Right now, data compliance is top of mind for practically every South African business, and for good reason. The European Union’s GDPR (General Data Protection Regulation) came into force earlier this year, and by this time next year, our own POPIA (Protection of Personal Information Act) will almost certainly be in place.
POPIA is based on the individual’s right to privacy, which is enshrined in our Constitution, and will fundamentally change the way we deal with our customers’ information. How we gather it. How we use it. Most importantly, how we protect it. And frankly, it’s an incredibly exciting opportunity for local businesses to overhaul not only their data policies, but their entire approach to data security, and go beyond mere compliance to create a source of trust and advantage with their customers.
In the past few years, we’ve seen numerous high-profile leaks of customer data. British Airways. Liberty Life. Most recently, Facebook, where we’re told that hackers obtained access tokens for 50 million user accounts. The ramifications of these leaks are terrifying for any business: you can’t tell people you care deeply about their data, which could contain their most personal information, when you weren’t able to keep it safe from prying eyes. The loss of trust is immediate, and devastating.
The costs of data breaches are astronomical. The Ponemon Institute’s research suggests it costs companies an average of $3.62 million per breach across the world. The real cost is that people will leave your customer base because they can’t trust you anymore. Your cost to acquire new customers will double after a data breach.
Unfortunately, no business is safe. It’s no longer a case of if you will be attacked, but when. You’ve got more chance of being a victim of a cyber-attack than you have of getting the ‘flu. That’s why compliance with data protection is not something that we simply leave up to the IT or legal departments. Every department, and individual, in an organisation is responsible. Because, let’s face it, if you’re hacked, you will be held responsible – by government, by regulators, and most importantly, by your customers and the public.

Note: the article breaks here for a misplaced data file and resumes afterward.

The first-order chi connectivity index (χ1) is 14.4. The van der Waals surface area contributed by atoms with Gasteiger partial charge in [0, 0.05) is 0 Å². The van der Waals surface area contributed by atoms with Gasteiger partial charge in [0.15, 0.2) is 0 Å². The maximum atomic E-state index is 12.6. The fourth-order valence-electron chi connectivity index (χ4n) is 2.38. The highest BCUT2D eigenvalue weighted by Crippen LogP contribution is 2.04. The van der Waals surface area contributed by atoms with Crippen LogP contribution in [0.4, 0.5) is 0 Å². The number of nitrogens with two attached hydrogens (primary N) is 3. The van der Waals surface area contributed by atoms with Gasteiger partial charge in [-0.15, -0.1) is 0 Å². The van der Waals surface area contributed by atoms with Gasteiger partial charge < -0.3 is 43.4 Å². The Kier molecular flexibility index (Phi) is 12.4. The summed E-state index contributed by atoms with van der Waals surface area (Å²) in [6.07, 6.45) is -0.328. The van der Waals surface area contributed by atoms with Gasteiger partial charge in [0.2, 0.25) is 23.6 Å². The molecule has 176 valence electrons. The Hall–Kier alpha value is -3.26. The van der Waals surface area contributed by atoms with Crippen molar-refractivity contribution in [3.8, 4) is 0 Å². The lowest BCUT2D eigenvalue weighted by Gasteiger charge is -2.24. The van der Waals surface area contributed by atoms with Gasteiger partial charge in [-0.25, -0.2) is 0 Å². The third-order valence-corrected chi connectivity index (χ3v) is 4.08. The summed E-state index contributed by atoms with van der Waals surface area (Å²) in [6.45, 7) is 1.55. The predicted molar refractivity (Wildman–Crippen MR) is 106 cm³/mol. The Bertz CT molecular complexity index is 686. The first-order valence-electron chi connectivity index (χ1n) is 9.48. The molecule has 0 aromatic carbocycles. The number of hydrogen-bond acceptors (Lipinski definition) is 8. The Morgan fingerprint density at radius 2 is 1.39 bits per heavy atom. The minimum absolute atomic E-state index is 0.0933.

So what do you do? For a start, you work harder to protect your customers’ identities. This probably means your business has to change its approach to customer information as a whole, and it’s a conversation that has to be driven from the top downwards.
You need to educate your people to be POPIA-savvy, and know your responsibilities at every stage of the data journey – collect, store, retrieve, use, retain and destroy. You also need to make people data-savvy: it’s estimated that 25% of data breaches are due to stupidity, like people leaving their computers open or their passwords on a sticky note on their desk.
From a marketing point of view, you’ll have to rethink how you reach new customers. The days of buying a database, and bombarding them with your ads and marketing messages, are long gone. Legally, your T&Cs documents will have to change. You can’t just have catch-all clauses: you actually have to get people’s express consent to gather, and use their data. And if they want to be forgotten, you have to let them go.
The fact that we still have a bit of time before POPIA is implemented means we have some time to start getting our houses in order. If ever there was a time to spring-clean your information, this is it. Ask yourself: What personal information do we hold? How do we get it, and why do we have it? Is the consent we have valid under POPIA?
It sounds like a lot of work. And it is. But the benefits of having a happy customer base that trusts you are too great to ignore.
By Daniel Lotter, Itec SA